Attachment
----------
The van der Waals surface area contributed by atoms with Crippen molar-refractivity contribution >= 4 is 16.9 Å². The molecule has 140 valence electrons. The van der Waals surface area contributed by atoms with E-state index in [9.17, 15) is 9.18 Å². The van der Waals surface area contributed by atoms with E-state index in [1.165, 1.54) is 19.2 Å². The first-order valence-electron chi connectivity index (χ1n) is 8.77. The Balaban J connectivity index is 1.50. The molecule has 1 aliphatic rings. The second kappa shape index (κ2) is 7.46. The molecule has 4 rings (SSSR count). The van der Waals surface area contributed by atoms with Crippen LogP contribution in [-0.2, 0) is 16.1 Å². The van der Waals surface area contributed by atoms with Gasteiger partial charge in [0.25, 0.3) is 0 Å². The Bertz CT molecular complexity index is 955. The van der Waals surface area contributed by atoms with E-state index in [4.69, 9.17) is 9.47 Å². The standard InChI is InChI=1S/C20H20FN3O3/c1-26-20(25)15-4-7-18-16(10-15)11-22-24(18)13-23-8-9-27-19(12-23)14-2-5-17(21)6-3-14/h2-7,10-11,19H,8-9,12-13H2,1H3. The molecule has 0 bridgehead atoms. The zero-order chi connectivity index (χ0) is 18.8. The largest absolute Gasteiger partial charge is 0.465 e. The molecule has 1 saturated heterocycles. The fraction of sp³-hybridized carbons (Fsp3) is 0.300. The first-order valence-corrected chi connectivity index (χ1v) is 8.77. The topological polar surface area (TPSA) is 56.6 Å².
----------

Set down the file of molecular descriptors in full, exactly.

The van der Waals surface area contributed by atoms with Crippen molar-refractivity contribution >= 4 is 16.9 Å². The molecule has 140 valence electrons. The van der Waals surface area contributed by atoms with E-state index in [9.17, 15) is 9.18 Å². The van der Waals surface area contributed by atoms with E-state index in [1.165, 1.54) is 19.2 Å². The first-order valence-electron chi connectivity index (χ1n) is 8.77. The Balaban J connectivity index is 1.50. The molecule has 1 aliphatic rings. The second kappa shape index (κ2) is 7.46. The molecule has 4 rings (SSSR count). The van der Waals surface area contributed by atoms with Crippen LogP contribution in [-0.2, 0) is 16.1 Å². The van der Waals surface area contributed by atoms with Gasteiger partial charge in [0.25, 0.3) is 0 Å². The Bertz CT molecular complexity index is 955. The van der Waals surface area contributed by atoms with E-state index in [4.69, 9.17) is 9.47 Å². The standard InChI is InChI=1S/C20H20FN3O3/c1-26-20(25)15-4-7-18-16(10-15)11-22-24(18)13-23-8-9-27-19(12-23)14-2-5-17(21)6-3-14/h2-7,10-11,19H,8-9,12-13H2,1H3. The molecule has 0 bridgehead atoms. The zero-order chi connectivity index (χ0) is 18.8. The largest absolute Gasteiger partial charge is 0.465 e. The molecule has 1 saturated heterocycles. The fraction of sp³-hybridized carbons (Fsp3) is 0.300. The first-order valence-corrected chi connectivity index (χ1v) is 8.77. The topological polar surface area (TPSA) is 56.6 Å².